Taking the Hiss Out of Ben Elton: Preparing for my first proper cassette deck

It’s no secret that I love listening to music on vinyl, and for my birthday last week, I had no less than 9 LPs to listen to (a tenth is winging its way here from sunny Florida). After watching the various retro audio tech videos on Techmoan’s YouTube channel, I wanted to have the ability to listen to cassettes properly. I’ve had several Walkmans of varying quality in the past, and we’ve got a portable radio/cassette/CD player in the kitchen, but it’s hardly high fidelity.

Pre-recorded cassettes are very inexpensive, and there are rich pickings for a couple of quid including postage. I quite like listening to spoken word and comedy albums, and there are many of which that haven’t been released digitally. Such albums are better suited to cassette than vinyl.

On eBay last week, I found a Technics RS-BX 501 cassette deck on sale for just £30 – not fully working but only needed a replacement capstan belt. It’s a 20-25 year-old deck so it’s fair to say the rubber belt has hardened and perished over time, but you can still get compatible replacements for just a few quid. I had a look at the service manual and, while it does appear to be a bit fiddly, the process does seem fairly straight-forward. I’ve never repaired or restored any electrical or mechanical items before, so that’ll be another tick in the box for me.

It appears to be quite a decent deck, compatible with Ferro, Chrome and Metal cassettes, and supports Dolby B, C and HX-Pro. Looks in good condition too – a few scuffs and marks at the back, but the front looks pristine.

My cassette collection at present numbers just 8 – most of them I bought despite my inability to play them – so have been on eBay to add a few more titles to my collection. One of those I’m looking forward to hearing is Motormouth by Ben Elton, his first stand-up album collating some of his best routines from the early 80’s. I’ve already got his second album, Motorvation, on cassette so I had to made sure the collection was complete – and a couple of quid for an hour’s worth of comedy wasn’t to be sniffed at.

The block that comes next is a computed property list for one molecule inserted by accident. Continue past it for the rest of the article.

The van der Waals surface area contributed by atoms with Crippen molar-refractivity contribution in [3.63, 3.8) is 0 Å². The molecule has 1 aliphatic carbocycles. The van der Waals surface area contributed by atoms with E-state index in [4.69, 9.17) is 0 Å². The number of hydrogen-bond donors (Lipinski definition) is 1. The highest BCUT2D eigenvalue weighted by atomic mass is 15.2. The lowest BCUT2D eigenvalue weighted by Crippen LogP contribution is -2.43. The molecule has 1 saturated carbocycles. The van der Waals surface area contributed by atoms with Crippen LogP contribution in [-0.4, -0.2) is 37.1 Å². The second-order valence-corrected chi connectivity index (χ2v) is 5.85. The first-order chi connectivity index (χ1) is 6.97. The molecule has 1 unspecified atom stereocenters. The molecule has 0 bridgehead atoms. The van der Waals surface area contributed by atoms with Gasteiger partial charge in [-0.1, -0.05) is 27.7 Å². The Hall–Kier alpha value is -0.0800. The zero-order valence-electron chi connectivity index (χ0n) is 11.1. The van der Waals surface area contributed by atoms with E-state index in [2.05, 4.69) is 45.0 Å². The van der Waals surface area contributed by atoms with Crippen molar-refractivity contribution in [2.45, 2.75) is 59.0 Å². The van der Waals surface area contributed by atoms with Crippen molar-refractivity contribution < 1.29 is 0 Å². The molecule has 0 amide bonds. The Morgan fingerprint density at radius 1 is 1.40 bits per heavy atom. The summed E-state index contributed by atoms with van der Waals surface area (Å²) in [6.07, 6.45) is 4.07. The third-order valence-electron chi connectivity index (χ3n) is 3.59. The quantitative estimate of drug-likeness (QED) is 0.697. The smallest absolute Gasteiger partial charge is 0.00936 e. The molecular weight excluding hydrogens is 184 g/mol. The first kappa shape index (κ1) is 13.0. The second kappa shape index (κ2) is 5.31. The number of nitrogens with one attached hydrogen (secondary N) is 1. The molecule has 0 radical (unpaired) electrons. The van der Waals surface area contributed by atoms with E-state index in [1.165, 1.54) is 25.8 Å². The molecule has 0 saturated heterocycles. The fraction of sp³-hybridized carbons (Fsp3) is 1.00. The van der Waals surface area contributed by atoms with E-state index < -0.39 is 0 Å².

I know he gets a lot of criticism today due to his politics and principles, but I hardly think that’s fair at all: how he manages his life and his career is his own business. When you listen to his routines, there’s as much observational humour as there is political – if not more – and it’s not all stuck in the Thatcher-era. If you hunt around on YouTube, you might be able to find some old episodes of The Man from Auntie – his early-90’s stand-up show broadcast on the BBC – and you’d be surprised at how much of it is still relevant. You still can’t get a cup of coffee on a train that’s worth drinking, we’re still haunted by our own personal “Captain Paranoia”, nobody takes the blindest bit of notice of The Clothes Show, and the government is still made up of anachronistic toffs who think Downton Abbey is utopian drama.

Ooh err, bit of politics. Right on.

UPDATE: Disappointingly, the cassette deck I received was a dud. The capstan belt was perfectly fine and was driving the capstans as expected, but the poor playback was due to the pinch rollers being so old and covered in oxide that they wouldn’t rotate smoothly and freely, not even after cleaning and lubricating. In fact, the whole area around the tape heads looked rather dirty/rusty, and I couldn’t find any spares online. It’s being returned to the seller so should get a refund soon. It’s a bit of a hassle, but we live and learn. I’ve since ordered another deck – not the same one, but this one is at least fully tested and working – so I’ll just have to wait a bit longer to listen to Ben Elton!


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